HARARE – Radiographers at government hospitals on Wednesday joined the strike by junior and middle-level doctors as Zimbabwe’s health system slowly grinds to a halt.
The radiographers – who take X-rays, CT scans and other medical images to assist doctors to diagnose illnesses – said they took the action “after the thwarted attempts to engage our employer in negotiations to improve our working conditions.”
In a notice to strike sent to hospital chiefs, the Zimbabwe Government Radiographers Association said “the situation has become unbearable due to the prevailing economic situation.”
“… we regret to inform you that with effect from December 6, we will not be discharging our services to the general public nationwide,” the radiographers said.
Doctors at public hospitals went on strike on December 1 for the second time this year to demand better pay and conditions.
“We are understaffed and underpaid and there are no medications in the hospitals,” said Mthabisi Bhebhe, the secretary general of the Zimbabwe Hospital Doctors Association (ZHDA).
“We are really hopeful that the government will intervene as early as possible. The duration of the industrial action depends on when the government gives a proper practical solution.”
Among the 12 demands put forward by the radiographers in a December 1 letter to the Health Services Board, they want a restoration of on-call allowances; payment of their salaries in United States dollars; replacement of obsolete equipment; a review of housing and transport allowances; unfreezing of posts and guaranteed regular supply of consumables.
Health Minister Obadiah Moyo has described the strike action as illegal. He also ruled out paying public sector workers in United States dollars.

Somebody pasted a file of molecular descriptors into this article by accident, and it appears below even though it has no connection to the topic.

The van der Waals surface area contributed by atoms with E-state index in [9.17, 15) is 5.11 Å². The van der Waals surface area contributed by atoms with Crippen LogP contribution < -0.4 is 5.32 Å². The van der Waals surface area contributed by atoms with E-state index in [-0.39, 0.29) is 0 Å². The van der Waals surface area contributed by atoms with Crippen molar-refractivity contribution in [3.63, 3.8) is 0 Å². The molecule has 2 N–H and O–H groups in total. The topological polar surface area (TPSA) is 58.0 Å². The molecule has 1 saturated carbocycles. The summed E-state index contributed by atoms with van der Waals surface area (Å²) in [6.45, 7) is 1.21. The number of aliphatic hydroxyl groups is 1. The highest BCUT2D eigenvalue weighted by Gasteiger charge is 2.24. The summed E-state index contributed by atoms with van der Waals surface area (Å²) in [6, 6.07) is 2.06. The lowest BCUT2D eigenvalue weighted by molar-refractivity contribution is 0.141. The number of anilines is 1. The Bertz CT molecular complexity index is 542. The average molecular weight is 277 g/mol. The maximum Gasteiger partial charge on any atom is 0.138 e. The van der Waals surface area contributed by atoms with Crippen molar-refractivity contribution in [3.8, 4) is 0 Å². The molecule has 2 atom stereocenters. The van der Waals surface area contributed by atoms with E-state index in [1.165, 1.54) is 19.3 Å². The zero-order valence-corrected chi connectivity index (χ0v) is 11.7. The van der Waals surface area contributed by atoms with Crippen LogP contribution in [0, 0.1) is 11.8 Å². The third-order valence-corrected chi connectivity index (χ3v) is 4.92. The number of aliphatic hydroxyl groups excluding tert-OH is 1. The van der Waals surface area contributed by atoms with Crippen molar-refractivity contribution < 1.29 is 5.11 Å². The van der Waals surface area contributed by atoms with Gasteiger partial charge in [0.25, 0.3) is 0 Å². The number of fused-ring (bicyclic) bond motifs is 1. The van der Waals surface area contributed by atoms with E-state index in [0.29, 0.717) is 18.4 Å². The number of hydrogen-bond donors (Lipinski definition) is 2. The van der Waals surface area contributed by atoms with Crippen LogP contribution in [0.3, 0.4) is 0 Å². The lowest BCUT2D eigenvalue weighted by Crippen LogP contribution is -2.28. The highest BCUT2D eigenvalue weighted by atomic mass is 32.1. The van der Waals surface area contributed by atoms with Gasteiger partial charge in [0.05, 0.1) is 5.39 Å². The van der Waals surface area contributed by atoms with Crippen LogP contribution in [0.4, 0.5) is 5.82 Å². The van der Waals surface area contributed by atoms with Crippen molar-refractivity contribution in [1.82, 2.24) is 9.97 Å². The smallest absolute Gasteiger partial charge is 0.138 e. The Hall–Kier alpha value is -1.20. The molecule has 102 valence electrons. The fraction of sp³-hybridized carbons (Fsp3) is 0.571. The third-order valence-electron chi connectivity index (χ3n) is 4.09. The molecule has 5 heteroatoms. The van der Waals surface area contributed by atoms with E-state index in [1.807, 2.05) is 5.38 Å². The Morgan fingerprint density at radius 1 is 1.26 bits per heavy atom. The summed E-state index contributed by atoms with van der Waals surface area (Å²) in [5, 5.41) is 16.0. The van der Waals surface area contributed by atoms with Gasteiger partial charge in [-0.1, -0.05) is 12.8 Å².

On Monday, the minister appeared at a news conference with some doctors who were later accused of falsely claiming to be representatives of the doctors’ union – angering the ZHDA which said Moyo was not sincere in his efforts to end the strike.
In March, the doctors went on strike and won an increase in pay and allowances, ending the first big labour dispute President Emmerson Mnangagwa faced since taking power.
But doctors were still struggling to survive, Bhebhe said, after prices of basic goods rose by at least 300 percent since October. Annual inflation was 20.85 percent that month, the first time it has hit double digits in a decade.
The doctors, who earn a basic monthly salary of about $385 before allowances, are also pressing the government to raise on-call allowances by 25 percent to $10 an hour paid in cash.
The strike by doctors has led to the closure of the outpatient departments of most public hospitals, piling the workload on senior doctors and consultants.